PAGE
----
Spartan Race Breakfast: Fat is not an Enemy


Last weekend I completed the South Wales Reebok Spartan Super.  The  13km race included  20 obstacles and plenty of gruelling Welsh hills!  I absolutely love taking part in these races.  I don’t compete for time, I take part with my fitness obsessed friends for a fun challenge.  These races certainly are a challenge, so it’s important that I fuel and hydrate my body well prior to taking part.  So I thought I’d share with you what I ate to power me through the Spartan.  I had so much energy during this race, and as hard as it was and as crazy as it sounds I didn’t want it to end!

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I opted for a breakfast of scrambled eggs with kale, mushrooms, tomatoes, mange tout, red peppers, spring onions, avocado and smoked salmon.  As you can see, it was a huge pile!  Then, on the way to the race, I had one of my paleo style banana muffins (or maybe two!).

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This brings me onto a discussion about fats.  My breakfast dish contained around 38g of fat, which may scare some people who are still in the anti-fat mindset.  Fat has long been given bad press, being labelled as a major heart disease contributor, and being associated with obesity and obesity related diseases such as diabetes.  Don’t get me wrong, some types of fat deserve these labels, but tarring all fats with this negative brush is not helpful for public health.

Salmon is a fatty fish, it is packed with omega 3 fatty acids.  It provides an excellent ratio of omega 3 to omega 6 fats, which is desirable for the prevention of many chronic diseases.  The commonly high level of omega 6 compared to omega 3 in the western diet is implicated in the pathogenesis of cardiovascular disease, cancer and inflammatory diseases.

Avocados are rich in heart healthy monounsaturated fatty acids, and are packed with fibre.  About 80% of the calories are provided by fat, most of which is monounsaturated fat.  Oleic acid is one of these fats, and has been shown to lower cholesterol.  The phytosterols found in avocados have been found to have anti-inflammatory properties, providing great benefits for the cardiovascular system.  The majority of the carbohydrate in avocado is in the form of fibre, meaning that it is very low in sugar, and does not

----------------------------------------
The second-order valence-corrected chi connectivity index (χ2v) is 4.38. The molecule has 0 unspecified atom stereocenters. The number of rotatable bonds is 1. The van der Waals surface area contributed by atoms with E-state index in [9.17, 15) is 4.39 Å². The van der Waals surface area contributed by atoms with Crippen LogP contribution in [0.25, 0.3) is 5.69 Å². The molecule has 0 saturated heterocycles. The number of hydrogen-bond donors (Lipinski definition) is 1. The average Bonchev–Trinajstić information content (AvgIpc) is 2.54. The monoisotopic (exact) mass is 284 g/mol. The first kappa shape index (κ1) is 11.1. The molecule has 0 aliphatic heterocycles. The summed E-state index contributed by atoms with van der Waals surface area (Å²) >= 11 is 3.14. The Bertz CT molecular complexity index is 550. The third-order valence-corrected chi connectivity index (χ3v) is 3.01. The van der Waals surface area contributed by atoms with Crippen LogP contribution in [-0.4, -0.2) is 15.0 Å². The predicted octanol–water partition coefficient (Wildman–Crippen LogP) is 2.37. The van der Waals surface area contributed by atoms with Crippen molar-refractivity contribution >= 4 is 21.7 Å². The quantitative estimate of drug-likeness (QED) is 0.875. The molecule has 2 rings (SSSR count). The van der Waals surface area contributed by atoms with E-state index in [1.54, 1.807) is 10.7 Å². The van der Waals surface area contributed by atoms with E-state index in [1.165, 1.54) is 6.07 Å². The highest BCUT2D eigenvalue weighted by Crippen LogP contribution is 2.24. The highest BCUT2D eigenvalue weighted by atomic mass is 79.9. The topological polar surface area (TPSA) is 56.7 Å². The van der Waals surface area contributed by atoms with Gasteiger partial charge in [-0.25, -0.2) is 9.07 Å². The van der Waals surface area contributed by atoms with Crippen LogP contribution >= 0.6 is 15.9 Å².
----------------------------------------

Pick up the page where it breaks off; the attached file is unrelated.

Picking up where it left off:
As well as plenty of fat and fibre, avocados contain around 20 vitamins, minerals and phytochemicals which have cancer fighting and heart protective properties.  Carotenoids, such as lutein, are found in avocados and are easily absorbed in the intestine due to the fat content of this fruit.  Caretonoids are antioxidants, and provide great benefits in terms of neutralising toxic reactive oxygen species in the body which otherwise contribute to oxidative stress and cell damage.  The fat content also improves the absorption of caretonoids and fat soluble vitamins from other vegetables, which means it’s great to eat avocado with low fat caretonoid containing leafy greens such as spinach, kale, and chard.

Avocados surprisingly contain more potassium than a banana, which helps regulate blood pressure.  Calcium and magnesium are important electrolytes for muscle function and fluid balance, very important for athletes, and these are provided by avocados.  So, I think it’s safe to say avocados are quite the super food!

Eggs are incredibly nutritious.  They have had bad press in the past, being implicted in raising cholesterol levels.  However, it is now recognised that cholesterol intake in the diet does not necessarily raise blood cholesterol.  The liver produces cholesterol daily, and when eggs are eaten the liver produces less cholesterol so levels remain stable.  As well as this, eggs raise HDL (good) cholesterol, which lowers the risk of heart disease and stroke.

Eggs are also rich in many other nutrients, including choline, an important substance which is lacking in most peoples diet.  They are good sources of antioxidants, including lutein and vitamin A.  They contain high quality protein, with all the essential amino acids provided.

To be honest, I could go on and on about the health benefits of these high fat foods.  I also want to talk about how exercise training can increase your ability to utilise fats to fuel the body efficietly, but I think I’ll save that for another post.  It is important to emphasize the benefits of including healthy fats in your diet other than those already discussed, these include;

  • Greater satiety- you will feel fuller for longer
  • Consuming healthy fats offsets consumption of foods containing high levels of refined sugars and grains, improving insulin sensitivity and reducing inflammation
  • By eating more fat you burn more fat
  • Eating fat promotes the formation of androgens, leading to better reproductive health
  • Better brain function
  • Better skin and eye health

To get to the point of this post, I’m going to cut the essay short and give you a list of the fats that you should consider incorporating into your diet for health, and those that should be avoided;

 

image Foods to eat;

  • Avocado
  • Eggs
  • Fatty fish
  • Coconut oil
  • Olive oil
  • Butter
  • Nuts
  • Chia seeds
  • Full fat natural yoghurt
  • Unrefined animal fats

 

image Foods to avoid;

  • Trans fats and hydrogenated fats; found in baked goods, battered and fried foods, fast food, margarine,
  • Hydrogenated vegetable oils; canola, corn, soy, safflower, peanut and sunflower oils

These fats are highly refined, tend to contain high levels of omega 6 fatty acids, and are susceptible to  oxidation, making them reactive and meaning that they cause damage to the body.

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